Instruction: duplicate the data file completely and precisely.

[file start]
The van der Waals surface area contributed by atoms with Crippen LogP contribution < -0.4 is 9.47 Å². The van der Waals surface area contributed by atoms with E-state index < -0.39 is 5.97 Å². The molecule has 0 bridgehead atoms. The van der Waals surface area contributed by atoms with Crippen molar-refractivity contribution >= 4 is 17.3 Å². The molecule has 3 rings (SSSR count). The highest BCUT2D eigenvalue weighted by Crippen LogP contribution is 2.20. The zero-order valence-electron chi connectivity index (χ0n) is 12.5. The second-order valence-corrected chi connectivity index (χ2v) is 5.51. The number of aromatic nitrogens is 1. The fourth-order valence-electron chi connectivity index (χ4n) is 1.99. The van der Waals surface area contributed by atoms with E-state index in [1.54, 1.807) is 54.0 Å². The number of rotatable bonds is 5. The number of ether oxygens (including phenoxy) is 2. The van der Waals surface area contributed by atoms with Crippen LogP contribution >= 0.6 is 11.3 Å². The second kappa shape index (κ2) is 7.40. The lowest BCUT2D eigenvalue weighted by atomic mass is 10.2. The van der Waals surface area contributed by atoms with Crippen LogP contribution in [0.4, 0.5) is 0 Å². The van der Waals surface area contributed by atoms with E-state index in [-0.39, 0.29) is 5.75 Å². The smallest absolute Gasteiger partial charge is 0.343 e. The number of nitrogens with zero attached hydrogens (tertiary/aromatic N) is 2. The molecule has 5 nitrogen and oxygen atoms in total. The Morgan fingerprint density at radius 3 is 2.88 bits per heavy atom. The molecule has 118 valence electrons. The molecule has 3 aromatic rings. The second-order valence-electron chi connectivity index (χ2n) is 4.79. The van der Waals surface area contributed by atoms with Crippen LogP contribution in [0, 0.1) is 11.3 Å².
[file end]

The van der Waals surface area contributed by atoms with Crippen LogP contribution < -0.4 is 9.47 Å². The van der Waals surface area contributed by atoms with E-state index < -0.39 is 5.97 Å². The molecule has 0 bridgehead atoms. The van der Waals surface area contributed by atoms with Crippen molar-refractivity contribution >= 4 is 17.3 Å². The molecule has 3 rings (SSSR count). The highest BCUT2D eigenvalue weighted by Crippen LogP contribution is 2.20. The zero-order valence-electron chi connectivity index (χ0n) is 12.5. The second-order valence-corrected chi connectivity index (χ2v) is 5.51. The number of aromatic nitrogens is 1. The fourth-order valence-electron chi connectivity index (χ4n) is 1.99. The van der Waals surface area contributed by atoms with E-state index in [1.54, 1.807) is 54.0 Å². The number of rotatable bonds is 5. The number of ether oxygens (including phenoxy) is 2. The van der Waals surface area contributed by atoms with Crippen LogP contribution >= 0.6 is 11.3 Å². The second kappa shape index (κ2) is 7.40. The lowest BCUT2D eigenvalue weighted by atomic mass is 10.2. The van der Waals surface area contributed by atoms with Crippen LogP contribution in [0.4, 0.5) is 0 Å². The van der Waals surface area contributed by atoms with E-state index in [-0.39, 0.29) is 5.75 Å². The smallest absolute Gasteiger partial charge is 0.343 e. The number of nitrogens with zero attached hydrogens (tertiary/aromatic N) is 2. The molecule has 5 nitrogen and oxygen atoms in total. The Morgan fingerprint density at radius 3 is 2.88 bits per heavy atom. The molecule has 118 valence electrons. The molecule has 3 aromatic rings. The second-order valence-electron chi connectivity index (χ2n) is 4.79. The van der Waals surface area contributed by atoms with Crippen LogP contribution in [0, 0.1) is 11.3 Å².